Sample and Hold: Radio in Time of Crisis


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As I write this column, Japan is still reeling from a deadly earthquake/tsunami combo that so far has claimed the lives of thousands of people. This tragic event triggers memories of the not-too-far-gone 2010 earthquake in Haiti, which killed hundreds of thousands. In these times of disaster and crisis, we are reminded of the importance of the media and communication.

Click to enlarge

Click to enlarge.


A report on Haiti from the Knight Foundation explores the parts media play in times of emergency. Specifically regarding radio, the report stated:

"Radio is Haiti's dominant medium. Access to radio can be shared easily and relatively cheaply among many people, and serves both literate and illiterate populations. According to the CIA World Factbook, Haiti has more than 250 commercial and community radio stations; a 2009 Voice of America survey describes radio receiver ownership as virtually universal. These factors made radio the undisputed lifeline for the Haitian public after the earthquake. Most Haitian radio stations were knocked off the air by the quake. Only one, Signal FM, managed to continue broadcasting to an audience of nearly three million throughout the crisis. Station owner Mario Viau was later honored by the National Association of Broadcasters Educational Foundation, which lauded Signal FM as a vital source of information for the millions of Haitians who had no access to fuel, electricity or telephone service immediately following the earthquake. 'Its round-the-clock coverage helped locate missing people, spread news to families searching for lost loved ones and delivered messages to Haitians across Port-au-Prince regarding available water resources and hospital information. It also helped save the lives of numerous Haitians by providing reports to rescue teams describing where immediate aid was needed.'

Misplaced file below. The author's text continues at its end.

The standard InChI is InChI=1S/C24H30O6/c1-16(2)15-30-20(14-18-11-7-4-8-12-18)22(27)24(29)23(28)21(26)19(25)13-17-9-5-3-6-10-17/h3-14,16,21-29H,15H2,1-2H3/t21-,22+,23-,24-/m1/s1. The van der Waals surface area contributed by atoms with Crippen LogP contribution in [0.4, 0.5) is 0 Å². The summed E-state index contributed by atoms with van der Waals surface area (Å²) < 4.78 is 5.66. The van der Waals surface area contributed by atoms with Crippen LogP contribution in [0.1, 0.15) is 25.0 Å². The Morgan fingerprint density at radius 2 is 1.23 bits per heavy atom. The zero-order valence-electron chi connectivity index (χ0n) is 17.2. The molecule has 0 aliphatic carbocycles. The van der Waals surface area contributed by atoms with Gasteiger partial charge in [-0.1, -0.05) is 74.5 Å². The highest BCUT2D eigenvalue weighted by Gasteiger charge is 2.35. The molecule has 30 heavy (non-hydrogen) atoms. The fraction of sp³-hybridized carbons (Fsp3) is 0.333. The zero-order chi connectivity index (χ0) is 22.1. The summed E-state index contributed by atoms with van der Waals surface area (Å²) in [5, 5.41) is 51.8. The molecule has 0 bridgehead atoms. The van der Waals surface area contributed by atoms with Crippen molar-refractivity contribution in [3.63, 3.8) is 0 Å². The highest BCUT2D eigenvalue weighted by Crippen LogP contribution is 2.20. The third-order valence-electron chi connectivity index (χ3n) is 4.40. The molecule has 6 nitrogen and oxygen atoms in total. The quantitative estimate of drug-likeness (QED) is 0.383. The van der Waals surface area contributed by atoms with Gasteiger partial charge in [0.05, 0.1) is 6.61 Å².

"Radio's importance as an information source was amplified because it complemented other critical information sources. Community networks and local churches were able to distribute messages more effectively by working with radio. Other forms of media such as text messaging and social networking combined with radio to improve delivery of key information with a consistent message to the widest possible audience. Other media organizations also mobilized to help, including the Haitian Journalists Association, the local community organization Katye pa Katye (also known as Quartier par Quartier) and Haitian telecommunications providers such as Digicel and Voila. Digicel was particularly influential in the relief effort and donated extensive time and resources.

"Even before they resumed service, Haiti's local mass media helped international relief efforts by offering vital local knowledge. Local Haitian organizations and diaspora networks also joined the communications process through social media. These groups drew on telephone (and less frequently, Internet) contact with friends and family in Haiti to post updates on Twitter, Facebook and Flickr to communicate to a broader public."

To read the entire report, visit www.knightfoundation.org/news/press_room/knight_press_releases/detail.dot?id=377001.




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